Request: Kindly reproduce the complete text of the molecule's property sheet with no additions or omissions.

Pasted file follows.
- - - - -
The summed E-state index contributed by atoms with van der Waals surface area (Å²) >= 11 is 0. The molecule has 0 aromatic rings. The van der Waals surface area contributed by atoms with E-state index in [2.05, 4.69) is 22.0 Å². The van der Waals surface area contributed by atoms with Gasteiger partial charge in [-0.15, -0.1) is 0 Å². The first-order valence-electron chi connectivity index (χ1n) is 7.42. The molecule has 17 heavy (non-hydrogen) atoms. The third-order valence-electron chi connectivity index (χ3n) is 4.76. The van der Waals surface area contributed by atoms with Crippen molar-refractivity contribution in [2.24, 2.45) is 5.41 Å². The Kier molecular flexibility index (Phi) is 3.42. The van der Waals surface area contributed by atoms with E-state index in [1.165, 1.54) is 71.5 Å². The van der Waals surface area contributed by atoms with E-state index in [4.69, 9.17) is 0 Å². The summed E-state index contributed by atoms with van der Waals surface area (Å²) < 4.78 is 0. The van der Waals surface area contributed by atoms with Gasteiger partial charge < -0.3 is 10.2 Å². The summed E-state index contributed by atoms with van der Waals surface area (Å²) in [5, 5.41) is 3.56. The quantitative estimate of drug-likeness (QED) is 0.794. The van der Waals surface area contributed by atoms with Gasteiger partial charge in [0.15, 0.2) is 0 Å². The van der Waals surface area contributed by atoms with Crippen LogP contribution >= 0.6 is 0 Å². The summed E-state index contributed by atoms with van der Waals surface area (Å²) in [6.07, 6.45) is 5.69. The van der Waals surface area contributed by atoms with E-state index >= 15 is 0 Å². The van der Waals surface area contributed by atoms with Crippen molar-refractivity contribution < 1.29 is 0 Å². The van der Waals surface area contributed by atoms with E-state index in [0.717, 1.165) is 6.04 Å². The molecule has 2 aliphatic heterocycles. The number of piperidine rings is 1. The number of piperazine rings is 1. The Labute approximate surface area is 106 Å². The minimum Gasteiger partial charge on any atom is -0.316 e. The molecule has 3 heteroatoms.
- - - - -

The summed E-state index contributed by atoms with van der Waals surface area (Å²) >= 11 is 0. The molecule has 0 aromatic rings. The van der Waals surface area contributed by atoms with E-state index in [2.05, 4.69) is 22.0 Å². The van der Waals surface area contributed by atoms with Gasteiger partial charge in [-0.15, -0.1) is 0 Å². The first-order valence-electron chi connectivity index (χ1n) is 7.42. The molecule has 17 heavy (non-hydrogen) atoms. The third-order valence-electron chi connectivity index (χ3n) is 4.76. The van der Waals surface area contributed by atoms with Crippen molar-refractivity contribution in [2.24, 2.45) is 5.41 Å². The Kier molecular flexibility index (Phi) is 3.42. The van der Waals surface area contributed by atoms with E-state index in [1.165, 1.54) is 71.5 Å². The van der Waals surface area contributed by atoms with E-state index in [4.69, 9.17) is 0 Å². The summed E-state index contributed by atoms with van der Waals surface area (Å²) < 4.78 is 0. The van der Waals surface area contributed by atoms with Gasteiger partial charge < -0.3 is 10.2 Å². The summed E-state index contributed by atoms with van der Waals surface area (Å²) in [5, 5.41) is 3.56. The quantitative estimate of drug-likeness (QED) is 0.794. The van der Waals surface area contributed by atoms with Gasteiger partial charge in [0.15, 0.2) is 0 Å². The van der Waals surface area contributed by atoms with Crippen LogP contribution >= 0.6 is 0 Å². The summed E-state index contributed by atoms with van der Waals surface area (Å²) in [6.07, 6.45) is 5.69. The van der Waals surface area contributed by atoms with E-state index >= 15 is 0 Å². The van der Waals surface area contributed by atoms with Crippen molar-refractivity contribution < 1.29 is 0 Å². The van der Waals surface area contributed by atoms with E-state index in [0.717, 1.165) is 6.04 Å². The molecule has 2 aliphatic heterocycles. The number of piperidine rings is 1. The number of piperazine rings is 1. The Labute approximate surface area is 106 Å². The minimum Gasteiger partial charge on any atom is -0.316 e. The molecule has 3 heteroatoms.